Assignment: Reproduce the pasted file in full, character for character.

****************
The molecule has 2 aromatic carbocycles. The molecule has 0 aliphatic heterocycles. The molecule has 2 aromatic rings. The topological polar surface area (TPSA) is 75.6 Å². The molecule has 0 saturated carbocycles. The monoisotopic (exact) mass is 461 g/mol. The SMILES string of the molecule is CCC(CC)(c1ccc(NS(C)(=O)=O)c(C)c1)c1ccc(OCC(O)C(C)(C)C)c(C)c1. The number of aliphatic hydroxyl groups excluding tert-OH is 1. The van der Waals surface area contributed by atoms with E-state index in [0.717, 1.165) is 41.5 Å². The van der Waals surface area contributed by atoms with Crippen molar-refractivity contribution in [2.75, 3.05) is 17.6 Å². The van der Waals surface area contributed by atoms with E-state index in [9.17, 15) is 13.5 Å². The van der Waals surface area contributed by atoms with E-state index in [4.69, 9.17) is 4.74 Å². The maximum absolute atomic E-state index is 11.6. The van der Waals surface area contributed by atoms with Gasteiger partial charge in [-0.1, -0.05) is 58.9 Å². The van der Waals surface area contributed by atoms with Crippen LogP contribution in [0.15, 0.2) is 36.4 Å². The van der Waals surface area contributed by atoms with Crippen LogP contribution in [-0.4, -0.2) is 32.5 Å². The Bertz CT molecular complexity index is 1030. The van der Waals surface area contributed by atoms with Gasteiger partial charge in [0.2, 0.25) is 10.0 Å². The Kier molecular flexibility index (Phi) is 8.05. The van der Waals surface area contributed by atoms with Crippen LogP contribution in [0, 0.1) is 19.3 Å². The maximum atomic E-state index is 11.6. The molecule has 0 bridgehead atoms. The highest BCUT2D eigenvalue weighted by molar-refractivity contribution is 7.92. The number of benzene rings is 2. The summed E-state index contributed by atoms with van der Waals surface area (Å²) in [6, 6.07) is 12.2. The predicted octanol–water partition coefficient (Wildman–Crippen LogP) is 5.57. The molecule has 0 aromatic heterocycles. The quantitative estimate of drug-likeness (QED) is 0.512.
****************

The molecule has 2 aromatic carbocycles. The molecule has 0 aliphatic heterocycles. The molecule has 2 aromatic rings. The topological polar surface area (TPSA) is 75.6 Å². The molecule has 0 saturated carbocycles. The monoisotopic (exact) mass is 461 g/mol. The SMILES string of the molecule is CCC(CC)(c1ccc(NS(C)(=O)=O)c(C)c1)c1ccc(OCC(O)C(C)(C)C)c(C)c1. The number of aliphatic hydroxyl groups excluding tert-OH is 1. The van der Waals surface area contributed by atoms with E-state index in [0.717, 1.165) is 41.5 Å². The van der Waals surface area contributed by atoms with Crippen molar-refractivity contribution in [2.75, 3.05) is 17.6 Å². The van der Waals surface area contributed by atoms with E-state index in [9.17, 15) is 13.5 Å². The van der Waals surface area contributed by atoms with E-state index in [4.69, 9.17) is 4.74 Å². The maximum absolute atomic E-state index is 11.6. The van der Waals surface area contributed by atoms with Gasteiger partial charge in [-0.1, -0.05) is 58.9 Å². The van der Waals surface area contributed by atoms with Crippen LogP contribution in [0.15, 0.2) is 36.4 Å². The van der Waals surface area contributed by atoms with Crippen LogP contribution in [-0.4, -0.2) is 32.5 Å². The Bertz CT molecular complexity index is 1030. The van der Waals surface area contributed by atoms with Gasteiger partial charge in [0.2, 0.25) is 10.0 Å². The Kier molecular flexibility index (Phi) is 8.05. The van der Waals surface area contributed by atoms with Crippen LogP contribution in [0, 0.1) is 19.3 Å². The maximum atomic E-state index is 11.6. The molecule has 0 bridgehead atoms. The highest BCUT2D eigenvalue weighted by molar-refractivity contribution is 7.92. The number of benzene rings is 2. The summed E-state index contributed by atoms with van der Waals surface area (Å²) in [6, 6.07) is 12.2. The predicted octanol–water partition coefficient (Wildman–Crippen LogP) is 5.57. The molecule has 0 aromatic heterocycles. The quantitative estimate of drug-likeness (QED) is 0.512.